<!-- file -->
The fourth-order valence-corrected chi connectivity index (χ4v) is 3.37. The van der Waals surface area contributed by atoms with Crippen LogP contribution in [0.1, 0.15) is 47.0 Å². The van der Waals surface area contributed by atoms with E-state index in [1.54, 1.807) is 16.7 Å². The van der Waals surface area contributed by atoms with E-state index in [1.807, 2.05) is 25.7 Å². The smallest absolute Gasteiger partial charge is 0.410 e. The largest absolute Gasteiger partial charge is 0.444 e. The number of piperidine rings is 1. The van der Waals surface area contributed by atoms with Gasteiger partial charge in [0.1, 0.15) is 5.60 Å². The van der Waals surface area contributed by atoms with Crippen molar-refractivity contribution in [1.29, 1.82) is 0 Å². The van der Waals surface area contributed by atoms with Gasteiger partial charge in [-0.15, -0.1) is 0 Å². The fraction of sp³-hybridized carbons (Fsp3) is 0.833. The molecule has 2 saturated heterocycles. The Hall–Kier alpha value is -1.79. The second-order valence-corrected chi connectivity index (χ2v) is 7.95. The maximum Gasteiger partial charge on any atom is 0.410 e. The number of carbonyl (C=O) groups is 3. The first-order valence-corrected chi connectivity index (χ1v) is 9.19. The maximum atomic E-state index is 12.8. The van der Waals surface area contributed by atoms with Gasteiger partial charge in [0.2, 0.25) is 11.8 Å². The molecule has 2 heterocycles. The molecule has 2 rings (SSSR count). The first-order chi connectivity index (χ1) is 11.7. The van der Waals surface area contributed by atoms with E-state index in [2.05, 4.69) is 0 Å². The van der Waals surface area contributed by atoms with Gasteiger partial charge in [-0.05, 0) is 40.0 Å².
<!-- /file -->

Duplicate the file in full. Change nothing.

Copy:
The fourth-order valence-corrected chi connectivity index (χ4v) is 3.37. The van der Waals surface area contributed by atoms with Crippen LogP contribution in [0.1, 0.15) is 47.0 Å². The van der Waals surface area contributed by atoms with E-state index in [1.54, 1.807) is 16.7 Å². The van der Waals surface area contributed by atoms with E-state index in [1.807, 2.05) is 25.7 Å². The smallest absolute Gasteiger partial charge is 0.410 e. The largest absolute Gasteiger partial charge is 0.444 e. The number of piperidine rings is 1. The van der Waals surface area contributed by atoms with Gasteiger partial charge in [0.1, 0.15) is 5.60 Å². The van der Waals surface area contributed by atoms with Crippen molar-refractivity contribution in [1.29, 1.82) is 0 Å². The van der Waals surface area contributed by atoms with Gasteiger partial charge in [-0.15, -0.1) is 0 Å². The fraction of sp³-hybridized carbons (Fsp3) is 0.833. The molecule has 2 saturated heterocycles. The Hall–Kier alpha value is -1.79. The second-order valence-corrected chi connectivity index (χ2v) is 7.95. The maximum Gasteiger partial charge on any atom is 0.410 e. The number of carbonyl (C=O) groups is 3. The first-order valence-corrected chi connectivity index (χ1v) is 9.19. The maximum atomic E-state index is 12.8. The van der Waals surface area contributed by atoms with Gasteiger partial charge in [0.2, 0.25) is 11.8 Å². The molecule has 2 heterocycles. The molecule has 2 rings (SSSR count). The first-order chi connectivity index (χ1) is 11.7. The van der Waals surface area contributed by atoms with E-state index in [2.05, 4.69) is 0 Å². The van der Waals surface area contributed by atoms with Gasteiger partial charge in [-0.05, 0) is 40.0 Å².